We’ve got startups and football on our minds this week — preparing for the sold-out GeekWire Startup Day on Friday in Seattle, and gearing up for Super Bowl XLIX on Sunday, with our hometown Seattle Seahawks vying to repeat as NFL Champions against the New England Patriots.
Of course, in both startups and football, assembling an effective team is one of the most critical factors for success. Which got us to thinking: What if the Seahawks were a startup? Which roles would their key players play on the executive team? And what startup insights can be gleaned from their leadership traits?
So we studied the Seahawks’ roster and came up with a list of executive leaders. Most startups could only dream of drafting talent like this.
Chief Executive Officer: Russell Wilson
OK, so this one may be obvious. The Seahawks quarterback is well-spoken, upbeat and resilient in the face of adversity. He is a master of delegation and getting things done — understanding intuitively when to hand off an assignment to a colleague, and when to run with a project on his own. But most importantly, Russell Wilson seems to know exactly the right moment to take big risks, and he’s not afraid to make bold strategic moves in his persistent quest for big gains.
Chief Marketing Officer: Richard Sherman
He certainly knows how to talk the talk, but what we love best about Richard Sherman is that he can back up all his bragging with results. The ability to not only promote a product or service, but to actually deliver — that’s what you want in a marketing guru. On top of an innate ability to communicate and sell, the Stanford grad has a multitude of his own sponsorship deals, helping to sell everything from Beats headphones to Oberto beef jerky. Sherman’s personal website and social media presence are also impressive. Richard is a natural marketer, and a perfect startup CMO.
CTO: Earl Thomas
While Sherman may be Seattle’s most vocal player, Earl Thomas might be the smartest on the field. Sherman, after all, once told ESPN that his teammate had one of the “highest football IQs I’ve ever heard of.” A CTO must know the ins and outs of a company’s technical DNA, and Thomas fits that bill perfectly with mental preparation that is second-to-none. Today’s chief technical officers also need to not only have the tech backgrounds, but also demonstrate leadership and communication skills. Thomas certainly has that covered, too, as the Legion of Boom’s point-man.
Director of Public Relations: Marshawn Lynch
Just think of all the attention this guy has drummed up! Apart from Deflategate, Marshawn Lynch been the talk of Super Bowl Week. He has mastered the art of non-verbal communication, demonstrated his deep understanding of promotional branding, and displayed an uncanny ability to stay on-message. What more can you ask for in a public-relations executive? Oh, right, a willingness to acknowledge the existence of the media. Well, maybe he can work on that.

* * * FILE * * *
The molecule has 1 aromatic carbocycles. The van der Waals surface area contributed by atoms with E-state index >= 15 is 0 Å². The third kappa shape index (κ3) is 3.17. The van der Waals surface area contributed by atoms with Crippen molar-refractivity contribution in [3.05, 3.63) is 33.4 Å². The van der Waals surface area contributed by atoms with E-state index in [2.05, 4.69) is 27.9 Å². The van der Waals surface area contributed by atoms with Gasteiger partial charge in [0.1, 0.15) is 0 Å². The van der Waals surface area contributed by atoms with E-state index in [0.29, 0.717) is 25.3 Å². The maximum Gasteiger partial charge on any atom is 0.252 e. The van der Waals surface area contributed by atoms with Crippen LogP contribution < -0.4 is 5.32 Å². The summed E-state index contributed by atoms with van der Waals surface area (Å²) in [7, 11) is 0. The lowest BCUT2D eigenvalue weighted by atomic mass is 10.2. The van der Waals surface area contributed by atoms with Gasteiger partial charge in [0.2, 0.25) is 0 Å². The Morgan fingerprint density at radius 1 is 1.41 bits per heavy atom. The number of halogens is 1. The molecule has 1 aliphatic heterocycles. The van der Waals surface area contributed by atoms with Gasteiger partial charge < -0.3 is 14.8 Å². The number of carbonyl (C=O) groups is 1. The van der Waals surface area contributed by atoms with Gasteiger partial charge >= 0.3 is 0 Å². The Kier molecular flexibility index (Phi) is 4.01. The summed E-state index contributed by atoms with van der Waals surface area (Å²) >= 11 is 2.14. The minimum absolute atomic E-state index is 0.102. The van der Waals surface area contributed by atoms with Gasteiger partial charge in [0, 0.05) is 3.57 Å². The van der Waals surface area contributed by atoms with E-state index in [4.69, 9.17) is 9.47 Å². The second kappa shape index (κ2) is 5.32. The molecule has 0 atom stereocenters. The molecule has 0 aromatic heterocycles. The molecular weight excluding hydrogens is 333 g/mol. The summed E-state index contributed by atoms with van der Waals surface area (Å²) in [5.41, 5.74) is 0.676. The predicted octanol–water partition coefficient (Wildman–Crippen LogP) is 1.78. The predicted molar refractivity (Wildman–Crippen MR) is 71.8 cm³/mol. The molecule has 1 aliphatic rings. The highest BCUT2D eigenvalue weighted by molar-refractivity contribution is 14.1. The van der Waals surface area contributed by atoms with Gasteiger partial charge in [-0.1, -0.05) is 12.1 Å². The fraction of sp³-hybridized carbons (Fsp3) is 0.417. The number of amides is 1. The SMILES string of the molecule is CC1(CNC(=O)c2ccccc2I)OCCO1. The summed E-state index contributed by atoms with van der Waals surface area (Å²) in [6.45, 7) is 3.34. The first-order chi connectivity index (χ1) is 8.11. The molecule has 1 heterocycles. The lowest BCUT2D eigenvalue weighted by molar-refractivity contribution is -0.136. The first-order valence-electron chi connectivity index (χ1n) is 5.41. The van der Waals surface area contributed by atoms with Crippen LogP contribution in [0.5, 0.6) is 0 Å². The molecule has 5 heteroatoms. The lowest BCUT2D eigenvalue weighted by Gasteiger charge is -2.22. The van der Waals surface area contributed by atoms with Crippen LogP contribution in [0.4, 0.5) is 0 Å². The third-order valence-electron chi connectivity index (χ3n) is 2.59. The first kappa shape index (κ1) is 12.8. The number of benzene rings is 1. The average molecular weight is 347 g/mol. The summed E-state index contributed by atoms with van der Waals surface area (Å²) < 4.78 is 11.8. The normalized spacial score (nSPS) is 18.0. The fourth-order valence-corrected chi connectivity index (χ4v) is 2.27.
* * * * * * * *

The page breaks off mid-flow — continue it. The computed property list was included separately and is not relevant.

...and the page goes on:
Chief Operating Officer: Max Unger
He might not get all the headlines, but the Seahawks center is the guy who gets everything started, and then holds off the competition for long enough let the CEO make things happen. And his effectiveness is quantifiable. As The News Tribune reports, when Unger was out due to injury this season, the Seahawks averaged 4.7 yards per carry. When he was in, they averaged 5.8 yards per carry. If that were sustained over a full season, it would be a half-yard per rush better than any NFL team’s average this millennium.
Chief Financial Officer: Steven Hauschka
Calm, steady, reliable under pressure, and straight down the middle. What more could you ask for in a finance chief? We have no idea if the Seahawks placekicker is good with numbers, but he’s certainly got the temperament to do the job. And he’s also flexible in applying his skills, having made the transition from soccer to American football.
Chairman: Pete Carroll
The Seahawks head coach is perennially upbeat, cheering on his players and focusing on their successes. Ben Malcolmson, a former USC student newspaper reporter who tried out for one of Pete Carroll’s squads, tells Forbes, “One of the most impressive parts of Coach Carroll’s leadership is that he’s remarkably consistent in terms of attitude and approach, while also never being boring or predictable. He keeps his coaches and players on their toes … [And this] fosters an eagerness about working and learning.”
Of course, there are plenty of additional positions to fill on our startup team, and this enterprise wouldn’t be possible without an investor (team owner Paul Allen) or a director of human resources (general manager John Schneider). And we’ve got to find a role for Kam Chancellor somewhere.
But we feel good about our core leadership team. These guys seem well-positioned to make a big impact, and in true startup style, they do some of their best work on weekends.